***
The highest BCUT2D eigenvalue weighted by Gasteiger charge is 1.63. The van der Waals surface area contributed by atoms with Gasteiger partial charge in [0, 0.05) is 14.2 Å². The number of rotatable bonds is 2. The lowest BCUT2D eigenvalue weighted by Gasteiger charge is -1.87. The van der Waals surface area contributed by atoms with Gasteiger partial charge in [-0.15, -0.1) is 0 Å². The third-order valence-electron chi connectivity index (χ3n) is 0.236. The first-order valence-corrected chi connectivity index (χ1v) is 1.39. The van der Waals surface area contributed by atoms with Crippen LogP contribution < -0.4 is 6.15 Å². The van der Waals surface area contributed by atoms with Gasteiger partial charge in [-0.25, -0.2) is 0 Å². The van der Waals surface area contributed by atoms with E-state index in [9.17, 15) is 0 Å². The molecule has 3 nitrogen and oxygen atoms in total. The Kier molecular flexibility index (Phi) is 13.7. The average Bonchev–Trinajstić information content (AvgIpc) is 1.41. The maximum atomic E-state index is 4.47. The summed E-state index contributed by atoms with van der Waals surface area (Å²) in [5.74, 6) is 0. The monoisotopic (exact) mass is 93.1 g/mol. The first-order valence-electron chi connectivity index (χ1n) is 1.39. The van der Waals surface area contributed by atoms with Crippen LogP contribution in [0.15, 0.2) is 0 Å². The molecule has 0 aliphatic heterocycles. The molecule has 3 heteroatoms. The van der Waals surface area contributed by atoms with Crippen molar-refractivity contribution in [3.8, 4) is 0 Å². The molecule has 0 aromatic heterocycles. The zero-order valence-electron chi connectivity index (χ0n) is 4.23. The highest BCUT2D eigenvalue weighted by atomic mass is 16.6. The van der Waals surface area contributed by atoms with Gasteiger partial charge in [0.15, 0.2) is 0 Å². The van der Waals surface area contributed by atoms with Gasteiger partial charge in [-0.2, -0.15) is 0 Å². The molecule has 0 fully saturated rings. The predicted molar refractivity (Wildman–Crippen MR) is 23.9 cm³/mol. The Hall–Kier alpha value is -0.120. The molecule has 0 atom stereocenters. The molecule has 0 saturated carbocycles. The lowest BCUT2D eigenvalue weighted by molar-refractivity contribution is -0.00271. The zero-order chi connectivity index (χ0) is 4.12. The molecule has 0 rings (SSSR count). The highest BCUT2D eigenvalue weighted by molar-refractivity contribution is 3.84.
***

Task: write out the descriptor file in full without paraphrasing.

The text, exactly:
The highest BCUT2D eigenvalue weighted by Gasteiger charge is 1.63. The van der Waals surface area contributed by atoms with Gasteiger partial charge in [0, 0.05) is 14.2 Å². The number of rotatable bonds is 2. The lowest BCUT2D eigenvalue weighted by Gasteiger charge is -1.87. The van der Waals surface area contributed by atoms with Gasteiger partial charge in [-0.15, -0.1) is 0 Å². The third-order valence-electron chi connectivity index (χ3n) is 0.236. The first-order valence-corrected chi connectivity index (χ1v) is 1.39. The van der Waals surface area contributed by atoms with Crippen LogP contribution < -0.4 is 6.15 Å². The van der Waals surface area contributed by atoms with Gasteiger partial charge in [-0.25, -0.2) is 0 Å². The van der Waals surface area contributed by atoms with E-state index in [9.17, 15) is 0 Å². The molecule has 3 nitrogen and oxygen atoms in total. The Kier molecular flexibility index (Phi) is 13.7. The average Bonchev–Trinajstić information content (AvgIpc) is 1.41. The maximum atomic E-state index is 4.47. The summed E-state index contributed by atoms with van der Waals surface area (Å²) in [5.74, 6) is 0. The monoisotopic (exact) mass is 93.1 g/mol. The first-order valence-electron chi connectivity index (χ1n) is 1.39. The van der Waals surface area contributed by atoms with Crippen LogP contribution in [0.15, 0.2) is 0 Å². The molecule has 0 aliphatic heterocycles. The molecule has 3 heteroatoms. The van der Waals surface area contributed by atoms with Crippen molar-refractivity contribution in [3.8, 4) is 0 Å². The molecule has 0 aromatic heterocycles. The zero-order valence-electron chi connectivity index (χ0n) is 4.23. The highest BCUT2D eigenvalue weighted by atomic mass is 16.6. The van der Waals surface area contributed by atoms with Gasteiger partial charge in [0.15, 0.2) is 0 Å². The van der Waals surface area contributed by atoms with Gasteiger partial charge in [-0.2, -0.15) is 0 Å². The molecule has 0 fully saturated rings. The predicted molar refractivity (Wildman–Crippen MR) is 23.9 cm³/mol. The Hall–Kier alpha value is -0.120. The molecule has 0 atom stereocenters. The molecule has 0 saturated carbocycles. The lowest BCUT2D eigenvalue weighted by molar-refractivity contribution is -0.00271. The zero-order chi connectivity index (χ0) is 4.12. The molecule has 0 rings (SSSR count). The highest BCUT2D eigenvalue weighted by molar-refractivity contribution is 3.84.